2013 Interbike, Part 5


Mavic is back in the pedal game. Yes, I know it looks like a Time pedal. They make it under contract for Mavic. Unlike previous Mavic pedals, this one weighs less than a bunch of grapes and has more cornering clearance than a little boy’s hips.


Guru has introduced a new frame, the Photon HL. While a great many manufacturers lead with frame weight, Guru has something a bit different. The Photon HL comes in custom geometry. Only custom geometry.


The layup work belongs to an emerging cohort of carbon builders—it’s an exceedingly short list; the only other ones I’ve seen so far are Alchemy and Argonaut. The frame is bejeweled with tiny pieces of carbon that speak to layup work that isn’t just deliberate, it’s artful.


For me, this frame was the single biggest revelation of the show.


Enve introduced some new budget-oriented builds for the 25s, 45s and 65s. They sourced different spokes and hubs without changing the rims in order to bring the cost down.


Enve also introduced a new set of disc brake hubs that are now an option for the SES series wheels.


Currently, there aren’t that many options for aerodynamic carbon wheels with disc brakes, but then maybe that’s because the demand for them isn’t quite what it is for carbon fiber frames.


Moots introduced a new model, the rather aptly named Vamoots Disc Road. It’s a gravel grinder that was gifted great tire clearance and disc brakes.


It’s spec’d with an Enve fork with a steerer that tapers from 1 1/8″ to 1 1/2″ for great strength and precise steering.


The folks at Moots made a battery holder for the Di2 battery to place it inside the seatpost. The build used a Dura-Ace Di2 group combined with Shimano’s new road disc brakes. One of my favorite bikes of the show.


If all you ever do is write about road bikes, you miss out on stuff like this cruiser from Electra. It’s as much a fashion statement as it is transportation, but it’s a fun chance to point out that we, as dedicated cyclists, can incorporate a city bike into our lives for running errands and it can make a fun and entertaining statement at the same time.


When I was a kid I wanted to replace the grips on my Raleigh Chopper with some cool ones that sparkled. These orange ones from Electra would have been ideal. They speak to the many accessories that Electra produces that not only look good but often trade on a bit of nostalgia, and while I’m not a big fan of nostalgia, this is one time when it’s not just harmless, it’s fun.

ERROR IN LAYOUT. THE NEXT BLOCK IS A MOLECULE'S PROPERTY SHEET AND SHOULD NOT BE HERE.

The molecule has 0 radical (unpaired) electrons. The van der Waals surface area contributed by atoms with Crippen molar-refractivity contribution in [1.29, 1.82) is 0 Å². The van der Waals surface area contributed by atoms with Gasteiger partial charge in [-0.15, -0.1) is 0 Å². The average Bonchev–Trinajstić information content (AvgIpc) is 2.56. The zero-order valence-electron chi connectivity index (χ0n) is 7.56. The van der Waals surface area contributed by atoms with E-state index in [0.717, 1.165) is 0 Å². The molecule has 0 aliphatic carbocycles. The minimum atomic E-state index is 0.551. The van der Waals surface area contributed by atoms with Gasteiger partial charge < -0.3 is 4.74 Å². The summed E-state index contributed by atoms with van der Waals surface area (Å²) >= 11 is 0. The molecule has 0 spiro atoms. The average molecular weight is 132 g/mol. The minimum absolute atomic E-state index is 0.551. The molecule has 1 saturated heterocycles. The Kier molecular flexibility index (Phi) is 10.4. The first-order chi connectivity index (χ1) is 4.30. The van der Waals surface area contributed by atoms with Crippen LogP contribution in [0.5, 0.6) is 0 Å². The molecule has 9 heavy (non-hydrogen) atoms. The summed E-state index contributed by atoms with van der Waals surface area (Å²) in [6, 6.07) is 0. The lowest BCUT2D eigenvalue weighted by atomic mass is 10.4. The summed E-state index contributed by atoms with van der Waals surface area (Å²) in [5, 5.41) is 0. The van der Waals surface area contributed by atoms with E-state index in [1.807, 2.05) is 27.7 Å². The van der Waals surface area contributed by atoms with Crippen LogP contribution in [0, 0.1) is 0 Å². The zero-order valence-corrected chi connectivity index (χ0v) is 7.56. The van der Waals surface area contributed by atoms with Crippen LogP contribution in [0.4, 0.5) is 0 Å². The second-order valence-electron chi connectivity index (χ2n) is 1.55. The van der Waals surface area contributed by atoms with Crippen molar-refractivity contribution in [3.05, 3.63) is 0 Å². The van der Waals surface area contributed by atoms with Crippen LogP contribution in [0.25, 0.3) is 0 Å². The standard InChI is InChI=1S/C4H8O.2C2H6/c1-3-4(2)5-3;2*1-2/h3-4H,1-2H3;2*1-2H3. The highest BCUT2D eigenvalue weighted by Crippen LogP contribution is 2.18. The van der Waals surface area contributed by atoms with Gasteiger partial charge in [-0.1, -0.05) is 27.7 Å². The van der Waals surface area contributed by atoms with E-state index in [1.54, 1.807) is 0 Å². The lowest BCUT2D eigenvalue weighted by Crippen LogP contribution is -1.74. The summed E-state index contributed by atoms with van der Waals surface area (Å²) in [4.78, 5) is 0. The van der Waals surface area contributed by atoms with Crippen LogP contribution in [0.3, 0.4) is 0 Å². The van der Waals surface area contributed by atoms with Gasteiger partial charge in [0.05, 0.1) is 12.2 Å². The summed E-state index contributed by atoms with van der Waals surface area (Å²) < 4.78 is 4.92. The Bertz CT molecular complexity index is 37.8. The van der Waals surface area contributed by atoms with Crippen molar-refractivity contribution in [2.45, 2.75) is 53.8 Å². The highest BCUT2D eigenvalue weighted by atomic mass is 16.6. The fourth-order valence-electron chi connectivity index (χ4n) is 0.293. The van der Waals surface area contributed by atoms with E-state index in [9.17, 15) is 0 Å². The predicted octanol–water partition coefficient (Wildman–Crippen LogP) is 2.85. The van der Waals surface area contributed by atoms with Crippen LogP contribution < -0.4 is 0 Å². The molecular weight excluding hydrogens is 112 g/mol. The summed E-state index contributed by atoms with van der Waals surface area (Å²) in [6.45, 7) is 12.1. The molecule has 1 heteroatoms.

The Electra electric Townie goes for less than many road bikes. At $2200, it’s not cheap, but this bike, and others of its ilk, is probably our best shot at recruiting more people into cycling. As the roads become ever more clogged with cars, we need all the sympathy and allies we can find. Electric bikes may be our best shot at making more friends.

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The Townie comes with a dynamo front hub that powers a headlight. Nifty feature.


Focus unleashed a new road bike, the Izalco Max. This new bike is less a revision of the Izalco than a whole new bike. They’ve trimmed the tube shapes to just the structural essentials. It’s interesting that as bike engineers become more knowledgeable about bike design certain elements become more and more consistent, such as tiny seatstays, round top and down tubes and tapered forks.


This bike may look a bit familiar. Gone are any unusual tube shapes and the seatstays have been shrunken to not much more than the thickness of a pinky for good reason; those tiny stays do make the ride more comfortable.


What did surprise me about the new Izalco Max was just how tiny the fork blades were. My first guess would be that this fork would be comfortable but not handle well, but I’m told it has the precise steering we’ve come to expect from bikes ridden at the WorldTour level.

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  1. Matt

    Is there any reason to get excited about the Mavic pedals? It doesn’t seem to make the market any more diverse if the only thing different about them (vs. Time pedals) is the logos.

    1. Author

      Matt: Fair question. One to which I do not yet have an answer. The presentation I got was brief. If we get a set for review, that will give me the opportunity to consider them against Time’s own work.

  2. brndll

    You really forgot about Crumpton Cycles already? Nick does custom layup, and custom geometry and has done so for longer than anyone you mentioned… including the Guru you noted as “the single biggest revelation of the show”.

    1. Author

      Brndll: No, I did not forget about Crumpton. There are a few significant differences between what Guru is doing and what Crumpton is doing. Guru builds on a scale that Crumpton can’t approach and last I knew Nick was still working with tubes he purchases elsewhere, whereas Guru does all of their own layup work. I like and respect Nick, but it’s hard to report on his work in an Interbike post if he isn’t there. So yes, the Guru was the single biggest revelation of the show. They were actually at the show and the only other bike in that class at the show was an Argonaut in the ENVE booth, and I just recently did a post on Argonaut, so that work wasn’t exactly a revelation.

  3. brndll

    Nick is making his own tubes now… you should drop him a line and see what he is up to. Scale is one difference I can see. I don’t know if Interbike is his kind of show but with that said, he did have a couple of bikes at Interbike on display for Fair Wheel Bikes. Ok, carry on.

  4. jim

    Guru should focus on their frame breakage rate; I know that anecdotes don’t rise to the level of data, but I’ve heard of more than a few…

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